New York state: High tax woes start locally

Controlling spending is one of the greatest challenges elected officials face on any level. It is also the problem that is most likely to be ignored.

Consider state Gov. Andrew Cuomo, who when he first took office in 2011, was all about reining in runaway expenses. One of the first things he did was freeze wages for state employees and later initiated a property tax cap. It certainly was not popular with the unions, but it worked in getting costs under control during his early tenure.

But today, he’s not as frugal as he was seven years ago. Instead, he blames the federal government for Albany’s $4.4 billion deficit. He’s joined neighboring states to fight the most recent federal tax law, which hurts states with high property taxes. The governor also has received support from area leaders in Dunkirk Mayor Wilfred Rosas, Fredonia Mayor Athanasia Landis and Gowanda Mayor David Smith.

Of course local officials agree with Cuomo on the initiative. Like the state, they are just as guilty of overspending and then blaming someone else for not being able to control increasing expenses that lead to high taxes.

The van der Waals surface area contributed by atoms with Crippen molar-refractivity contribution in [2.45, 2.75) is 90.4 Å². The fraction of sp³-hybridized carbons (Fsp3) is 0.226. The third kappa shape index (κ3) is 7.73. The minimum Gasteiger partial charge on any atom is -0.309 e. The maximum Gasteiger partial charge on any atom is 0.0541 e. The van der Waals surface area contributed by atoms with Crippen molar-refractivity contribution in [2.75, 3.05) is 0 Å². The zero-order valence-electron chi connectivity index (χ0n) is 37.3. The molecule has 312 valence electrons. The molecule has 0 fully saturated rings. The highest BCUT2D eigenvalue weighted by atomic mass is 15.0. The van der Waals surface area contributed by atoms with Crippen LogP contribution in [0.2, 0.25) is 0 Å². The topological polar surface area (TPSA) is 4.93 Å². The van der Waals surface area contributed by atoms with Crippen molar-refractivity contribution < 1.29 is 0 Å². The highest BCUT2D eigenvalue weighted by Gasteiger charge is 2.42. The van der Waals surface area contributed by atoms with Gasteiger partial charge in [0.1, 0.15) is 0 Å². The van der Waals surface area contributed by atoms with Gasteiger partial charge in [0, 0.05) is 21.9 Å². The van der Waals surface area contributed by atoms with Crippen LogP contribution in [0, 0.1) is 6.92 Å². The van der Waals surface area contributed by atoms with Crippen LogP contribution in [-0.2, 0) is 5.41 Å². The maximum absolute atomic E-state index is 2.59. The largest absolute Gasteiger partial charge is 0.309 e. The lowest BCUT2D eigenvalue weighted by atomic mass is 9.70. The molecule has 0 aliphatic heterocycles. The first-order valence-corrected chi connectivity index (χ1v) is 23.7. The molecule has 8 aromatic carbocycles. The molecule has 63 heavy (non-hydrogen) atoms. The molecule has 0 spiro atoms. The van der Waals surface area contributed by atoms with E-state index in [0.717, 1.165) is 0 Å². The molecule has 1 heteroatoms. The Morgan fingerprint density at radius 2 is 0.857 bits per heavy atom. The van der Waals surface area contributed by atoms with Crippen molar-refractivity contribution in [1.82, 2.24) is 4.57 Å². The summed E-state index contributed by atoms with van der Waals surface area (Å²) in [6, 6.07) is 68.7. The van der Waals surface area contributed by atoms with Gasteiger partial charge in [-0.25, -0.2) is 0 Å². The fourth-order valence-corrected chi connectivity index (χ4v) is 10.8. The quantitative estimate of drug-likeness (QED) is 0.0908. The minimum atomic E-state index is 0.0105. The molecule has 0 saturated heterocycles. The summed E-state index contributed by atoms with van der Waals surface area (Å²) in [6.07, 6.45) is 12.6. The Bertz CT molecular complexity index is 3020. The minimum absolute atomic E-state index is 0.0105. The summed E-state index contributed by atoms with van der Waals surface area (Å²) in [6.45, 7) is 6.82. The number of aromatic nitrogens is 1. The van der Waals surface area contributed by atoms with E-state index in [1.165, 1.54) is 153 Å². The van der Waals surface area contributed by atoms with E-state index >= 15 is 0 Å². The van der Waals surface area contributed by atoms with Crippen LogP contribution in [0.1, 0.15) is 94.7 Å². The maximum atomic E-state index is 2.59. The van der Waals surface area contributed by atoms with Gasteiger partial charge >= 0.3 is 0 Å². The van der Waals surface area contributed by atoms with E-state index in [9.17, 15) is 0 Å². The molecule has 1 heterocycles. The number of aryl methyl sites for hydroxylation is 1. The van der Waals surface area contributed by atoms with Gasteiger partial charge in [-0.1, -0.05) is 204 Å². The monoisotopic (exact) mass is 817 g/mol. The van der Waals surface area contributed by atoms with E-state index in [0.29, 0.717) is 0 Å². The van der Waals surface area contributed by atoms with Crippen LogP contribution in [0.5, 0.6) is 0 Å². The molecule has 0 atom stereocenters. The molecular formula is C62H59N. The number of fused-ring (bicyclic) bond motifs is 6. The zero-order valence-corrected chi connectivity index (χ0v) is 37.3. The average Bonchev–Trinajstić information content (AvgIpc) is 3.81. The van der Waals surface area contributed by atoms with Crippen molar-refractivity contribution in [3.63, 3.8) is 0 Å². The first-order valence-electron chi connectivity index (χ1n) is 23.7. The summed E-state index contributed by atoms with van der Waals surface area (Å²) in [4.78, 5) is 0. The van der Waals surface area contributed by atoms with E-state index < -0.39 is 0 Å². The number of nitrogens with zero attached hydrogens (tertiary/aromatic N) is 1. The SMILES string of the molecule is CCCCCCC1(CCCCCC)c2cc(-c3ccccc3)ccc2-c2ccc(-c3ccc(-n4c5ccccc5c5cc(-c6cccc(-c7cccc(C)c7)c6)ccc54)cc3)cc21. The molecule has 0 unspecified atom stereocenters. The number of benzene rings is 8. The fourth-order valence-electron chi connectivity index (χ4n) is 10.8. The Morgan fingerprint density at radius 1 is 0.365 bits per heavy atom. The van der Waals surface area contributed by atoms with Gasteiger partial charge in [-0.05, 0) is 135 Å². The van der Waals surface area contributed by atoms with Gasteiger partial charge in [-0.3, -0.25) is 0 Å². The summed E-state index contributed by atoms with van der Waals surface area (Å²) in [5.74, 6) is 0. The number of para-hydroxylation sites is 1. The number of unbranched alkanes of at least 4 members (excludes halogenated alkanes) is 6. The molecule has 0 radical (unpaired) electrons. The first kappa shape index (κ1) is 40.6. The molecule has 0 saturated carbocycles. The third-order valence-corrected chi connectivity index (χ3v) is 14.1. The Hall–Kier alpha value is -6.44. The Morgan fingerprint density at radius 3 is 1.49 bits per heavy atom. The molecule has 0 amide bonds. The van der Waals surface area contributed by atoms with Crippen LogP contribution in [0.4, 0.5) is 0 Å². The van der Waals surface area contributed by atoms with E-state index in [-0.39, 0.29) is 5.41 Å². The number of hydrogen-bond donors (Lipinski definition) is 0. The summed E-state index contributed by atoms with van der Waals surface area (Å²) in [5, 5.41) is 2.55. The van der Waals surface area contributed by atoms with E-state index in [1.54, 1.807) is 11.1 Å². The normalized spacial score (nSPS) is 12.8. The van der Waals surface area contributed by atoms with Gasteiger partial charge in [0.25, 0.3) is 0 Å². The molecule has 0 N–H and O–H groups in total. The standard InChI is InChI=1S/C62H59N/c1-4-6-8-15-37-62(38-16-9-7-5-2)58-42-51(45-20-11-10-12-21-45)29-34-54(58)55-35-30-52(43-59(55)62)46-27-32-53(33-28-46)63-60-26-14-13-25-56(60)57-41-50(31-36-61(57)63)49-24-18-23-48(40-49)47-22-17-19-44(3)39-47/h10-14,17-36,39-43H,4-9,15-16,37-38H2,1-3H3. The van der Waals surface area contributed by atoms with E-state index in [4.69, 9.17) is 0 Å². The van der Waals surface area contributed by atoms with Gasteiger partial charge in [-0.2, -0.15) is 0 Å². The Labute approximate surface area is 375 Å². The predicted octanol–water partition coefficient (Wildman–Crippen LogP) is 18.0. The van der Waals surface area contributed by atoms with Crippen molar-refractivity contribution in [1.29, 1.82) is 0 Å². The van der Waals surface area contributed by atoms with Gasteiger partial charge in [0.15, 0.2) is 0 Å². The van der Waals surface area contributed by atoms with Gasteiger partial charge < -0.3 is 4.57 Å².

Don’t believe that hype. The mayors on board with Cuomo also are not watching their bottom line. Dunkirk recently created a new position. Fredonia will likely approve a hiring today and Gowanda is one of the smallest entities to have a police department in Western New York.

There’s a cost to each one of these perks, which proves there are places to cut locally — and in New York state.

But that takes guts. It is much easier to pin blame elsewhere than look internally and fix the problems.